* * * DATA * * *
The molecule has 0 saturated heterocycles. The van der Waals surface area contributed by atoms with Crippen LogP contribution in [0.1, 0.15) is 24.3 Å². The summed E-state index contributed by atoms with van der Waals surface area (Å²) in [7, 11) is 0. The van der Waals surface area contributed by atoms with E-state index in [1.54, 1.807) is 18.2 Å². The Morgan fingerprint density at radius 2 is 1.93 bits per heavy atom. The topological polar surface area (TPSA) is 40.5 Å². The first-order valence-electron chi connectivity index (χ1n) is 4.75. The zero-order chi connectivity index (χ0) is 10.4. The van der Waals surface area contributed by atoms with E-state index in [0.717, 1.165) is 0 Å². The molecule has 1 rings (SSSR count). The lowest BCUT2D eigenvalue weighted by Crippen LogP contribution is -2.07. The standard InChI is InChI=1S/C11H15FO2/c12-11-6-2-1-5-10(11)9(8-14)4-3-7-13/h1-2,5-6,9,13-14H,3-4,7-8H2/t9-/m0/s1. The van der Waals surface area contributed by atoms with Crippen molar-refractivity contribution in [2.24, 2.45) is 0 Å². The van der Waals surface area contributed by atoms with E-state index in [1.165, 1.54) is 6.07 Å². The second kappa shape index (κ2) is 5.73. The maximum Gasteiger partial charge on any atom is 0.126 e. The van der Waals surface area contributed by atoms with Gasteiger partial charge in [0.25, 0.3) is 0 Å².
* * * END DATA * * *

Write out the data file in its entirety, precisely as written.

The molecule has 0 saturated heterocycles. The van der Waals surface area contributed by atoms with Crippen LogP contribution in [0.1, 0.15) is 24.3 Å². The summed E-state index contributed by atoms with van der Waals surface area (Å²) in [7, 11) is 0. The van der Waals surface area contributed by atoms with E-state index in [1.54, 1.807) is 18.2 Å². The Morgan fingerprint density at radius 2 is 1.93 bits per heavy atom. The topological polar surface area (TPSA) is 40.5 Å². The first-order valence-electron chi connectivity index (χ1n) is 4.75. The zero-order chi connectivity index (χ0) is 10.4. The van der Waals surface area contributed by atoms with E-state index in [0.717, 1.165) is 0 Å². The molecule has 1 rings (SSSR count). The lowest BCUT2D eigenvalue weighted by Crippen LogP contribution is -2.07. The standard InChI is InChI=1S/C11H15FO2/c12-11-6-2-1-5-10(11)9(8-14)4-3-7-13/h1-2,5-6,9,13-14H,3-4,7-8H2/t9-/m0/s1. The van der Waals surface area contributed by atoms with Crippen molar-refractivity contribution in [2.24, 2.45) is 0 Å². The van der Waals surface area contributed by atoms with E-state index in [1.165, 1.54) is 6.07 Å². The second kappa shape index (κ2) is 5.73. The maximum Gasteiger partial charge on any atom is 0.126 e. The van der Waals surface area contributed by atoms with Gasteiger partial charge in [0.25, 0.3) is 0 Å².